Because HBNSs understand contextual barriers in practice, they can facilitate buy-in and serve as opinion leaders to support implementation.12 Implementation science may be most successful in nursing when a nurse scientist collaborates with a DNP-prepared nurse to blend their knowledge and skills, and these partnerships can generate knowledge about implementation science and provide skilled expertise for knowledge application in clinical settings.13 Supporting opportunities for EBP/research teams and other multidisciplinary colleagues to attend training workshops and webinars can help build implementation science capacity within the organization.14 Armed with implementation science knowledge, the HBNS can mentor staff to address common barriers to practice changes using a systematic approach to adopt new evidence into practice.10 This approach will support the organization's earlier investments in nursing research and EBP, reducing the “research to practice gap.”


The COVID-19 pandemic has illuminated many nursing workforce challenges, particularly those related to disaster preparedness. With significant workforce shortages and financial challenges, nurse leaders are being called upon to continue delivering high-quality patient outcomes with fewer resources. These leadership challenges provide opportunities for HBNSs and nurse leaders to collaborate and advance nursing leadership science. Nursing leadership science provides nursing leaders with the empirical evidence to make decisions related to nursing care services and the delivery of quality outcomes across all health care settings.15 The American Organization of Nursing Leadership (AONL) and the Association for Leadership Science in Nursing (ALSN) identified priority areas for nursing leadership science through an AONL-ALSN Delphi study, which include: “1) nurses' health, well-being, resiliency, and safety in the workplace; 2) developing and managing a nursing workforce to meet current and future healthcare needs; 3) healthy work/practice environments for direct care nurses; 4) healthy work/practice environments for nurse leaders; 5) quantification of nursing's value across the healthcare delivery system, and 6) nurse leader development and essential competencies.”16(p436)


The HBNS is a complex role and differs significantly from the traditional academic PhD pathway. Most PhD programs prepare nurse scientists for an academic research career focused on a specific research program, securing federal research funding, and obtaining tenure. Moreover, many PhD programs do not include curriculum or real-world opportunities to explore alternative PhD career paths. As a result, many PhD students are neither exposed to/nor well informed about opportunities outside of the academic setting, making recruitment of HBNS a challenging endeavor.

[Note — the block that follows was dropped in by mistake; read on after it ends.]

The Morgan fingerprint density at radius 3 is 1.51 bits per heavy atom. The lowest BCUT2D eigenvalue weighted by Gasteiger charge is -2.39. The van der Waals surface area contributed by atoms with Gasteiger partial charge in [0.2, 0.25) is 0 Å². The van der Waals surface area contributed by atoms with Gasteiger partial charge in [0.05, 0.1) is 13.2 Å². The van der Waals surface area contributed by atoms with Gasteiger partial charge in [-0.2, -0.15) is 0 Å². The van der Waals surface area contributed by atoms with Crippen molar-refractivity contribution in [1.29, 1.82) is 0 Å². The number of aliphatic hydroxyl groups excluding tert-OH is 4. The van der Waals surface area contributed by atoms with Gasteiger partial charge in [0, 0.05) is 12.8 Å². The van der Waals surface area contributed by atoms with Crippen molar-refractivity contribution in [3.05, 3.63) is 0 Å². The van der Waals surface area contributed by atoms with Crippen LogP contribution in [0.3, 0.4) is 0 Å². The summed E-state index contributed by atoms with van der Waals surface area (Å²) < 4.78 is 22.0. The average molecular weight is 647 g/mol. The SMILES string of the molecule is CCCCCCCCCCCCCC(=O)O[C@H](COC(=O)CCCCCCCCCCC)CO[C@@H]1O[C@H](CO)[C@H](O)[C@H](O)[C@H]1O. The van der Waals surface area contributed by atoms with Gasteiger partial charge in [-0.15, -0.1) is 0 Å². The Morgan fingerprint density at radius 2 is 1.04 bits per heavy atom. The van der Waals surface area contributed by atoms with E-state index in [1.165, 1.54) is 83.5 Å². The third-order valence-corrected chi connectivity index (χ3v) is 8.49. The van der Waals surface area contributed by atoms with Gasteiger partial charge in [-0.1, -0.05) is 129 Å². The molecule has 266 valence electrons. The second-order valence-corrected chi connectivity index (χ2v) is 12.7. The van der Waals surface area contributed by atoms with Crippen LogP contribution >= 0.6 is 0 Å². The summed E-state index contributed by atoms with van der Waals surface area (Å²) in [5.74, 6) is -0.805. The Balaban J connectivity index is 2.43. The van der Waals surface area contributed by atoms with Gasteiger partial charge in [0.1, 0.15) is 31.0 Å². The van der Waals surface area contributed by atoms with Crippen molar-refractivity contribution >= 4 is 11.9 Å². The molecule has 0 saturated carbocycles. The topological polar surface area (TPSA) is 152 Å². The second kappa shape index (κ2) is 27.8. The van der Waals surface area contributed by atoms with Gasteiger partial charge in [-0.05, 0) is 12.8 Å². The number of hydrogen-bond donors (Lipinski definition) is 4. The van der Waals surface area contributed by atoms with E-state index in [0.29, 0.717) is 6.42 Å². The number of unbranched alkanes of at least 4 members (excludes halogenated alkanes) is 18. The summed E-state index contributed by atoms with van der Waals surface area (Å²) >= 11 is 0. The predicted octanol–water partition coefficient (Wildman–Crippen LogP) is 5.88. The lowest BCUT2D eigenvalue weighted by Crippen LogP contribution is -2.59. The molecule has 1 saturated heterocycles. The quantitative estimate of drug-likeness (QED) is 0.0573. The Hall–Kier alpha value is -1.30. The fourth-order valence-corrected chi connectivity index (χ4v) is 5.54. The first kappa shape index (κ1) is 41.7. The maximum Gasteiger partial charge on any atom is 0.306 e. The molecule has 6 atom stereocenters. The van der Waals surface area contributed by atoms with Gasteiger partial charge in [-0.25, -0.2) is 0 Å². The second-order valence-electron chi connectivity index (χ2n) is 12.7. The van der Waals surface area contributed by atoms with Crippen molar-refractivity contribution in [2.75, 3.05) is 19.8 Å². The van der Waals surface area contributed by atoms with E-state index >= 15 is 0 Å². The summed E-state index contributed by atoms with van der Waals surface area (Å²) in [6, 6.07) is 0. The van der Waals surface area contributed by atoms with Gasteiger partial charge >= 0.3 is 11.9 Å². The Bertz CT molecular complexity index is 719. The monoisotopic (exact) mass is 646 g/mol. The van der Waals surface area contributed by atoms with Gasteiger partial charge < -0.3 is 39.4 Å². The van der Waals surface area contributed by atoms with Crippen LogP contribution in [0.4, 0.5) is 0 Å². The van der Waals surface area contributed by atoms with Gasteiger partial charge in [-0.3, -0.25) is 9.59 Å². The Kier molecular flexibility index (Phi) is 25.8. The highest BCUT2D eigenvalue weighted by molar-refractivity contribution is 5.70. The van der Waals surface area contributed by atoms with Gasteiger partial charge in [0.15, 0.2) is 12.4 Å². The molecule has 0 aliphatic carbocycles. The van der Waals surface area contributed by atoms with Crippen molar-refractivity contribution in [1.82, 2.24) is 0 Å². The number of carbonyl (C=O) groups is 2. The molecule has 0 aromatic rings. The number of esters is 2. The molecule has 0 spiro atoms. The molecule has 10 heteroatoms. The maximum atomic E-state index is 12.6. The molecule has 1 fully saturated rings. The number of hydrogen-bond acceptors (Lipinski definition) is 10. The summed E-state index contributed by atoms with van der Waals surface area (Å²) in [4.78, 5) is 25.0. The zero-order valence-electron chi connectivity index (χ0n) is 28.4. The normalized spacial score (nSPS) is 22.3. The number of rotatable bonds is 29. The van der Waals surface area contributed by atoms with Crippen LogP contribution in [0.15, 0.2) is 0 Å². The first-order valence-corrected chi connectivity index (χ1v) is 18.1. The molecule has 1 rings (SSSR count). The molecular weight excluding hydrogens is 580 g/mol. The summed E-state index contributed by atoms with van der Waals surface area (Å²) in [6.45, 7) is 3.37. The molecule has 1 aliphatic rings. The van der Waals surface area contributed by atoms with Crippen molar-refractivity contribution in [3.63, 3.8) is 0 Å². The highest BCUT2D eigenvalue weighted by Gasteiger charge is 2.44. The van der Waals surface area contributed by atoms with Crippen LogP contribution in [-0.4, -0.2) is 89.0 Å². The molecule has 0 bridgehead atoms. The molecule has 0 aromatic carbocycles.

Before recruiting an HBNS, the organization must create a job description that is very specific and outlines responsibilities. A scoping review found that role expectations (ie, authoritative directives) of clinically based nurse scientists are not well described.1 The organization's leadership must consider whether the nurse scientist will serve and lead the enterprise in EBP, or exclusively focus on research. A scoping review found that most clinical nurse scientists (15 out of 20 articles) were involved in and leading EBP or quality improvement science projects.1

Once the decision has been made to hire an HBNS, it is crucial to have a recruitment plan in place. The current workforce market among PhD-prepared nurses will likely determine the recruitment strategy. For organizations closely aligned with colleges of nursing (CON), a cost-effective approach is to explore within the CON if potential graduating students and current or retiring faculty are interested in the position. If local talent is not available, advertising on the job board of a professional organization is an option. Social media avenues have also been shown to be an effective nursing recruitment strategy.17 Alternatively, a more costly approach is to hire a health care recruitment firm.

Attracting and hiring the right candidate is critical. This individual will shape the culture of clinical inquiry and scholarship, leading and driving efforts to close the gap between knowledge and practice. Given the complexity of the position and the many different types of nursing and interprofessional staff that the nurse scientist must work and interact with, it is worthwhile to form a search committee that includes potential stakeholders such as staff RNs, advance practice RNs, nurse leaders, Magnet directors, faculty from an affiliated CON, interprofessional colleagues, members of the administrative research infrastructure of the organization (eg, institutional review board administrators), and other interprofessional researchers to provide hiring input.

Organizations may consider recruiting an HBNS that maintains a clinical appointment. Clinician-scientists are health care professionals such as nurses, physicians, and physical and occupational therapists who are experts in both research and clinical practice.18 An HBNS may have maintained an active clinical practice and may not want to give up this piece of their professional trajectory. In this case, another approach for recruitment is to consider offering a shared clinical position between a select clinical specialty area and the department in which the nurse scientist reports. For example, the HBNS might maintain a 1-day week practice in a clinic as a nurse practitioner.